n African Journal of Rhetoric - Weaponising rhetorics of 'family' : the mobilisation of pro-family politics in Africa

Volume 10 Number 1
  • ISSN : 1998-2054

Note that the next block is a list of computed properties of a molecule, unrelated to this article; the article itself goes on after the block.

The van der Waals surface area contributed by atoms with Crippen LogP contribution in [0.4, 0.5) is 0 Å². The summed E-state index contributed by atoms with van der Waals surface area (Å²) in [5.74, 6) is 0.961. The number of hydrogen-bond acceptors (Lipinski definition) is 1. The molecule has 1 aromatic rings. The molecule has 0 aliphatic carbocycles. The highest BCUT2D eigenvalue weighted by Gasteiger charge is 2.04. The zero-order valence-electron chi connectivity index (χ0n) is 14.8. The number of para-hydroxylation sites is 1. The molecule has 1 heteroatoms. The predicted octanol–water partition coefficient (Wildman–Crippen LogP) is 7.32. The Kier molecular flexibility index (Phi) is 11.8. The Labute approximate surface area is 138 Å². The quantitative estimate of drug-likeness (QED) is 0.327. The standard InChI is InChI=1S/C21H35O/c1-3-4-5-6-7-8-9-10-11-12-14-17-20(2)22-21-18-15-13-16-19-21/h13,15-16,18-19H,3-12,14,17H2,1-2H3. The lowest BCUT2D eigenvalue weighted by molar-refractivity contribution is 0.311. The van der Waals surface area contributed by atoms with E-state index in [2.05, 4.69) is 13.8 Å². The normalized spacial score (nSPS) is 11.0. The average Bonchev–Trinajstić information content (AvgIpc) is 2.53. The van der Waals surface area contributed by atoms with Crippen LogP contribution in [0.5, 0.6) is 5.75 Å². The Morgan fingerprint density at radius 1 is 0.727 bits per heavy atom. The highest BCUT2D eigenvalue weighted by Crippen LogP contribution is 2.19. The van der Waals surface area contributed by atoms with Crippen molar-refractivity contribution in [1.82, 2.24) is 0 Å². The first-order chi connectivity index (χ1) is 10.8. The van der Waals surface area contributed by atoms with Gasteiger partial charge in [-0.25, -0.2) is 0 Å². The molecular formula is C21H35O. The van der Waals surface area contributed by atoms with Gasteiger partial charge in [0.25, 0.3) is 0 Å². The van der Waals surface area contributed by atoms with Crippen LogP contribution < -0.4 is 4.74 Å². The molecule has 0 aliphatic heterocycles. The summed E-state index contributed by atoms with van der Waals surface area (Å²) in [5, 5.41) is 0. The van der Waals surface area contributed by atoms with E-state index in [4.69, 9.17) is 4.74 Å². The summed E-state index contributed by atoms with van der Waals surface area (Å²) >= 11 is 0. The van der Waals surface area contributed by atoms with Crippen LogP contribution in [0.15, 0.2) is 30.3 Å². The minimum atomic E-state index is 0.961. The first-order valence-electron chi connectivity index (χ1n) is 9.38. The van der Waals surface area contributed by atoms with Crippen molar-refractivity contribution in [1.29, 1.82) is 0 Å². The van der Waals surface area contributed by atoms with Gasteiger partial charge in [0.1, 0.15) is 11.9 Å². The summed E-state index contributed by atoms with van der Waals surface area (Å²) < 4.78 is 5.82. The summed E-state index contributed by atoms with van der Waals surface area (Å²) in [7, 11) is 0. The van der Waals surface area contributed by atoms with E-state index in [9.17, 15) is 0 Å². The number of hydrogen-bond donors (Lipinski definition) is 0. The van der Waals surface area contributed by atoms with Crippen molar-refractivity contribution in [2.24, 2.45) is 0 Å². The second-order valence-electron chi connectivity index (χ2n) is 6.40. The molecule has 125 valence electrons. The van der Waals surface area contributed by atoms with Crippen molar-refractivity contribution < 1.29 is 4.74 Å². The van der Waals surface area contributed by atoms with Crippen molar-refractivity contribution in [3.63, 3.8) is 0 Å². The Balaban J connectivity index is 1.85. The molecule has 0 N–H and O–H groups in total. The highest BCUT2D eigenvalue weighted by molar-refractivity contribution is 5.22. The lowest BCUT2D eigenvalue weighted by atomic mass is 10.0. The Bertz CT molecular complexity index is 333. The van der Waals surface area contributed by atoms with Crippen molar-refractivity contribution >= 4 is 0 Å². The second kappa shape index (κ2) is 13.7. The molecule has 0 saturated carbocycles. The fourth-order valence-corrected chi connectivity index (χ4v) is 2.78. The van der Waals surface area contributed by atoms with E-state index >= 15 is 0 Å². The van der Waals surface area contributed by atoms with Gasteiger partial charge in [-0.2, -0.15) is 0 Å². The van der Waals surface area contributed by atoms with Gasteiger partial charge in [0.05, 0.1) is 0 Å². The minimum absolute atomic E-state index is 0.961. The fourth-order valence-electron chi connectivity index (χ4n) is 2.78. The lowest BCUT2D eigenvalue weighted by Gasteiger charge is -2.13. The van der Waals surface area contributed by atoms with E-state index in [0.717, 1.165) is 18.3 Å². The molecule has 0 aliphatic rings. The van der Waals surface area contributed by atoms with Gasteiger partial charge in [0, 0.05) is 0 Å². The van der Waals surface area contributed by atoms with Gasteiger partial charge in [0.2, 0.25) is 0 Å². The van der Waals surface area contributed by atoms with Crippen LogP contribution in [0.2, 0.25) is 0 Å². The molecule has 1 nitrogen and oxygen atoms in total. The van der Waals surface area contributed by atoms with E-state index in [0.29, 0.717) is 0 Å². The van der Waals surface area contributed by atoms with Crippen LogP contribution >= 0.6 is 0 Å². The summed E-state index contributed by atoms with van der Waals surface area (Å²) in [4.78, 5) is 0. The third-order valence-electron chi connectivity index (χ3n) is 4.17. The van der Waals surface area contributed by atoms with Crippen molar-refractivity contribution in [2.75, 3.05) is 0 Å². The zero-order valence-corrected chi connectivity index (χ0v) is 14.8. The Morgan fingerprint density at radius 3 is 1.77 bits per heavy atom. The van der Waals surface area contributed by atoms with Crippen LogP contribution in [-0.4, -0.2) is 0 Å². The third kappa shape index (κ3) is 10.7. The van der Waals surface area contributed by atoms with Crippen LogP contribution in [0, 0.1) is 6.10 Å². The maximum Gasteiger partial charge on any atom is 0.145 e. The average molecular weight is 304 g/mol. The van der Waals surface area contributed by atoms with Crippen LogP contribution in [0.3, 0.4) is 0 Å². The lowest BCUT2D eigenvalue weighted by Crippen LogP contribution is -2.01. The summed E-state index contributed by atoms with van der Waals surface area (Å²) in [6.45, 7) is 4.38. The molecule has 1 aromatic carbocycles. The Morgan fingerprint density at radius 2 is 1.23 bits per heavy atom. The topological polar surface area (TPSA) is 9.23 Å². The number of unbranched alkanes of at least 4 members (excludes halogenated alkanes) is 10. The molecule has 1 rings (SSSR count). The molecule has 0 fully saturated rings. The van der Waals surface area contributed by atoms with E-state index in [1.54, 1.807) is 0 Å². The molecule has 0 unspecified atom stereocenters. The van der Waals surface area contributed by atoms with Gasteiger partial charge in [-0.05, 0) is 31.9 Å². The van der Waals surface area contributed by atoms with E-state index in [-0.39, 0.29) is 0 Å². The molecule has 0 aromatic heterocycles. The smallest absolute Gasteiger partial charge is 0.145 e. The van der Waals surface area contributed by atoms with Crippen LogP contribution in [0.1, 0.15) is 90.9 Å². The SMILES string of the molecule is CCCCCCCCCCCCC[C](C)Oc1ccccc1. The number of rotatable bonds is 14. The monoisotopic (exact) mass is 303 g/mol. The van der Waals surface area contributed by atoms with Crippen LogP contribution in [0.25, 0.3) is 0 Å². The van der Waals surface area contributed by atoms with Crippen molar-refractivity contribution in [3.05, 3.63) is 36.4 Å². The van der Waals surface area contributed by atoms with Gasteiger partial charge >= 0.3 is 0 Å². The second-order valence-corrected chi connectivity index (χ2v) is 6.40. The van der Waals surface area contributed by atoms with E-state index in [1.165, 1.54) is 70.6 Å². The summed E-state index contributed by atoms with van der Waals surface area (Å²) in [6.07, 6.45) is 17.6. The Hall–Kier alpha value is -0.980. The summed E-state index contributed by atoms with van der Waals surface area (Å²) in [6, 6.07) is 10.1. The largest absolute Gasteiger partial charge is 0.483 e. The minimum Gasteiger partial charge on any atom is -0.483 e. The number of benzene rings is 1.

In this article I identify some of the rhetorical strategies that help to explain how American ‘pro-family’ ideology has become so prolific in the global south and African contexts, despite the logic of coloniality that it reproduces. Three rhetorical strategies are analysed: The use of a rhetoric of ‘love’ in order to disguise an ideology of intolerance; The construction of hate speech as a form of ‘free speech’; and the positioning of the ‘natural family’ as congruent with imperatives of economic development and growth. The use of these rhetorical strategies, I argue, seeks to accomplish the objective of presenting pro-family agendas as benign, well meaning, and common-sense so as to obscure the forms of exclusion it promotes. This article considers texts sourced through network ethnography, online ethnography, and autoethnography at the World Congress of Families IX in order to understand the rhetorical strategies that the pro-family movement employs to bypass the colonial legacies in which it is embedded so as to gain allies in the formerly colonized world. These texts are analysed using Critical Discourse Analysis in combination with the critical ‘reading practice’ of Critical Diversity Literacy. This article also considers these rhetorical strategies in relation to the geo-political and historical contexts in which the Western concept of the nuclear family has been employed as a mechanism of colonization. Through this intersectional approach to contemporary pro-family discourses, this article concludes that this political agenda has implications not only for LGBTIQ people, but also for efforts to decolonize African societies.

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